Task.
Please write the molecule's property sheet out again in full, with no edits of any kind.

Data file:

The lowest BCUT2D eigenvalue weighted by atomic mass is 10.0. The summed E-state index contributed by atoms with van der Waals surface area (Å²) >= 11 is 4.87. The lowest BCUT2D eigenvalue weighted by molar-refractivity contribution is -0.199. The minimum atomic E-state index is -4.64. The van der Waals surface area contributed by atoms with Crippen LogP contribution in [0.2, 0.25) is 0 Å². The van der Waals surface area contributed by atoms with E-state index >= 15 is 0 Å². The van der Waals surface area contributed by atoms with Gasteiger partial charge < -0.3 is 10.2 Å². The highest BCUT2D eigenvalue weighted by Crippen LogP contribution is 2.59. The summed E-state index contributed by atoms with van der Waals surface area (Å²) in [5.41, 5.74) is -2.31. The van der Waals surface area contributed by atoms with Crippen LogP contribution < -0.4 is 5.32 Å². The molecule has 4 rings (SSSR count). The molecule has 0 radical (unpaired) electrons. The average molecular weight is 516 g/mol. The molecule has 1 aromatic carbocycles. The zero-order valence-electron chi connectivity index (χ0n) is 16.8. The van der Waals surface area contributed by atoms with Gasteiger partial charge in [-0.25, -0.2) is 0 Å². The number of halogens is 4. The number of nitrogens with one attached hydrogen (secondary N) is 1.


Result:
The lowest BCUT2D eigenvalue weighted by atomic mass is 10.0. The summed E-state index contributed by atoms with van der Waals surface area (Å²) >= 11 is 4.87. The lowest BCUT2D eigenvalue weighted by molar-refractivity contribution is -0.199. The minimum atomic E-state index is -4.64. The van der Waals surface area contributed by atoms with Crippen LogP contribution in [0.2, 0.25) is 0 Å². The van der Waals surface area contributed by atoms with E-state index >= 15 is 0 Å². The van der Waals surface area contributed by atoms with Gasteiger partial charge < -0.3 is 10.2 Å². The highest BCUT2D eigenvalue weighted by Crippen LogP contribution is 2.59. The summed E-state index contributed by atoms with van der Waals surface area (Å²) in [5.41, 5.74) is -2.31. The van der Waals surface area contributed by atoms with Crippen LogP contribution < -0.4 is 5.32 Å². The molecule has 4 rings (SSSR count). The molecule has 0 radical (unpaired) electrons. The average molecular weight is 516 g/mol. The molecule has 1 aromatic carbocycles. The zero-order valence-electron chi connectivity index (χ0n) is 16.8. The van der Waals surface area contributed by atoms with Gasteiger partial charge in [-0.25, -0.2) is 0 Å². The number of halogens is 4. The number of nitrogens with one attached hydrogen (secondary N) is 1.